Mansur R, Abdull MM, Fatima K, Tafida A, Abdullahi UI, Bankole O. The Nigeria National Blindness and Visual Impairment Survey; 2005-2007. [Internet] Available at http://pbunion.org/countriessurveyresults/Nigeria/Nigerian_survey_summary_report.pdf. Accessed November 23, 2016.  Back to cited text no. 2
    
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Foster A. Vision 2020: the cataract challenge. Community Eye Health 2000;13:17-9.  Back to cited text no. 3
    
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Cekic S, Zlatanovic G, Cvetkovic T, Petrovic B. The oxidative stress in cataractogenesis. Bosn J Basic Med Sci 2010;10:265-9.  Back to cited text no. 4
    
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Joliek CV. A possible role for vitamin C in age-related cataract. Proc Nutr Soc 1999;58:295-301.  Back to cited text no. 5
    
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Schleicher RL, Carroll MD, Ford ES, Lacher DA. Serum vitamin C and the prevalence of vitamin C deficiency in the United States: 2003-2004 National Health and Nutrition Examination Survey (NHANES). Am J Clin Nutr 2009;90:1252-63. doi: 10.3945/ajcn.2008.27016. Epub 2009 Aug 12. PMID: 19675106.  Back to cited text no. 6
    
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Joris RD, Michel RL, Marc LD et al. Vitamin C deficiency: more than just a nutritional disorder. Genes Nutr 2011;6:341-6.  Back to cited text no. 7
    
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Susanne R, Birgitta EL, Ralf M, Alicja W. Vitamin C supplements and risk of age-related cataract: a population based prospective cohort study in women. Am J Nutr 2010;91:487-93.  Back to cited text no. 8
    
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Schleicher RL, Carroll MD, Ford ES, Lacher DA. Serum vitamin C and the prevalence of vitamin C deficiency in the United States: 2003-2004 National Health and Nutrition Examination Survey (NHANES). Am J Clin Nutr. 2009 ;90(5):1252-63. doi: 10.3945/ajcn.2008.27016. Epub 2009 Aug 12. PMID: 19675106.  Back to cited text no. 9
    
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Thylefors B, Chylack Jr LT, Konyama K et al. A simplified cataract grading system The WHO Cataract Grading Group. Ophthalmic Epid 2002;9:83-95.  Back to cited text no. 10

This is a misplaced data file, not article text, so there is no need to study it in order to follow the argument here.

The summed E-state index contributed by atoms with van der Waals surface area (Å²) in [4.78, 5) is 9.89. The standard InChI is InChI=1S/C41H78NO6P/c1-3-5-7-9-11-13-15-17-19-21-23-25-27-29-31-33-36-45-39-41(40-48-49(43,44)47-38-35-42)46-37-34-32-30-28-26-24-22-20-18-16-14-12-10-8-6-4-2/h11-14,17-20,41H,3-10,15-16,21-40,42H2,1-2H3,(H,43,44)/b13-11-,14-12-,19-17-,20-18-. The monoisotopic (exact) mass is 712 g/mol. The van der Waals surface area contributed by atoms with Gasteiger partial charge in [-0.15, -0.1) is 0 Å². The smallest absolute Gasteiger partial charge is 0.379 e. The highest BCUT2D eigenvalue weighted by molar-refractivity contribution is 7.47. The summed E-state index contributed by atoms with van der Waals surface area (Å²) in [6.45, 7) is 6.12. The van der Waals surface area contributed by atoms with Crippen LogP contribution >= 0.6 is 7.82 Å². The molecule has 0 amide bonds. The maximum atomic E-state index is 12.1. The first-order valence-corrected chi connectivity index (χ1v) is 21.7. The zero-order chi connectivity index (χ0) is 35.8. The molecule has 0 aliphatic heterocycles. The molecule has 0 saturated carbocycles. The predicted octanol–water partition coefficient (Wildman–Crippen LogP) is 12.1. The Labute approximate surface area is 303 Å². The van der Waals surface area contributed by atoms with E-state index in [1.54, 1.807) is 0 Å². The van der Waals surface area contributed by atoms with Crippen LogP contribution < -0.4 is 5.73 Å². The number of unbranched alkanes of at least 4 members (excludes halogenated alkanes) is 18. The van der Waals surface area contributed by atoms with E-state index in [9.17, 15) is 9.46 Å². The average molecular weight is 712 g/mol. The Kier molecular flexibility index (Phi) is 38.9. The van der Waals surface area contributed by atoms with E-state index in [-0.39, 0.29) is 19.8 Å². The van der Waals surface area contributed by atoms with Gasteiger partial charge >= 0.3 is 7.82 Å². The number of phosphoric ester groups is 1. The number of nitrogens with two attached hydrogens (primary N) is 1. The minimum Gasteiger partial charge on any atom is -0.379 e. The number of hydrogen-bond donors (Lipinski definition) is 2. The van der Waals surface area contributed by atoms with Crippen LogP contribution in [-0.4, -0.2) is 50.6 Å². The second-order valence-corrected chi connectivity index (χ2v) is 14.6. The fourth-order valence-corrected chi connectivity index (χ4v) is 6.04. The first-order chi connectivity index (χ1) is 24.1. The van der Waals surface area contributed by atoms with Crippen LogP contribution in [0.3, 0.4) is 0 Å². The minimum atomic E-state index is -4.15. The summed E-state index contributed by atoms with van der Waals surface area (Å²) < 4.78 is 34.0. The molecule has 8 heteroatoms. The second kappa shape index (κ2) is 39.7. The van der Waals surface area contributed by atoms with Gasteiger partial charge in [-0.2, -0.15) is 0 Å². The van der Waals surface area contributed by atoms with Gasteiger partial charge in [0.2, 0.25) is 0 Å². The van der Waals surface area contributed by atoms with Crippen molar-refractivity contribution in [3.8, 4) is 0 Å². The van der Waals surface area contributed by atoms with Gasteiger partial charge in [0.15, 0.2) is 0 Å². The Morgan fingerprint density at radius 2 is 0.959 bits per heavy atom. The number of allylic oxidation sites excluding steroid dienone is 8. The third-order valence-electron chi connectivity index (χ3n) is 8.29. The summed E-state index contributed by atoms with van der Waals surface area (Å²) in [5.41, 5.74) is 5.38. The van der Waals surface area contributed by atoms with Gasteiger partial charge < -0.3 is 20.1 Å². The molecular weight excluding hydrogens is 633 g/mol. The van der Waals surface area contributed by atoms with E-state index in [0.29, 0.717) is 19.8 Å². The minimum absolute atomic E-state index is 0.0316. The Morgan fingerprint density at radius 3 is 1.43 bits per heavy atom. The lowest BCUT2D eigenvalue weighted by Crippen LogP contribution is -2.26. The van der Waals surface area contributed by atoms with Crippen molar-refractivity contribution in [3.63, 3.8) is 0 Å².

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Catherine ML, Paul KW, Laura EC, Moyses S, Michael JK. Agreement among indicators of vitamin C status. Am J Epidemiol 1998;147:587-96.  Back to cited text no. 11
    
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Mukesh D, Gudlavalleti VS, Sanjeev KG et al. Blood levels of vitamin C, carotinoids and retinol are inversely associated with cataract in a North Indian population. Invest Ophthalmol Vis Sci 2008;49:3328-35.  Back to cited text no. 12
    
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Tarwadi K, Agte V. Linkages of antioxidant, micronutrient, and socioeconomic status with the degree of oxidative stress and lens opacity in Indian cataract patients. Nutrition 2004;20:261-7.  Back to cited text no. 13
    
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Angirekula S, Lalitsiri A, Srihari A. Estimation of serum ascorbic acid (vitamin C) in age related (senile) cataract: a case control study. Ann Clin Lab Res 2018;6:217.  Back to cited text no. 14
    
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Yogish SK, Shailaja SB, Sameer I, Lavanya GR. The association of age-related cataract and serum vitamin C. Indian J Clin Exp Ophthalmol 2017;3:287-90.  Back to cited text no. 15
    
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Maria PV, Astrid EF, Bianca LD, Jesus V, Vincente CA. Vitamin C is associated with a reduced risk of cataract in a Mediterranean population. J Nutr 2002;132:1299-306.  Back to cited text no. 16
    
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Abbaszadeh M, Naser SA, Qader M, Pardis T. Lack of association between plasma levels of vitamin C and nuclear cataract. Bull Env Pharmacol Life Sci 2016;6:1-5.  Back to cited text no. 17
    
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Chief medical editor’s corner of the world; Could Vitamin C reduce cataract burden in India? Available at http://www.eyeworld.org/article-could-vitamin-c-reduce-the-cataract-burden-in-india. Accessed October 28, 2017.  Back to cited text no. 18
    


    Figures

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    Tables

  [Table 1], [Table 2], [Table 3], [Table 4]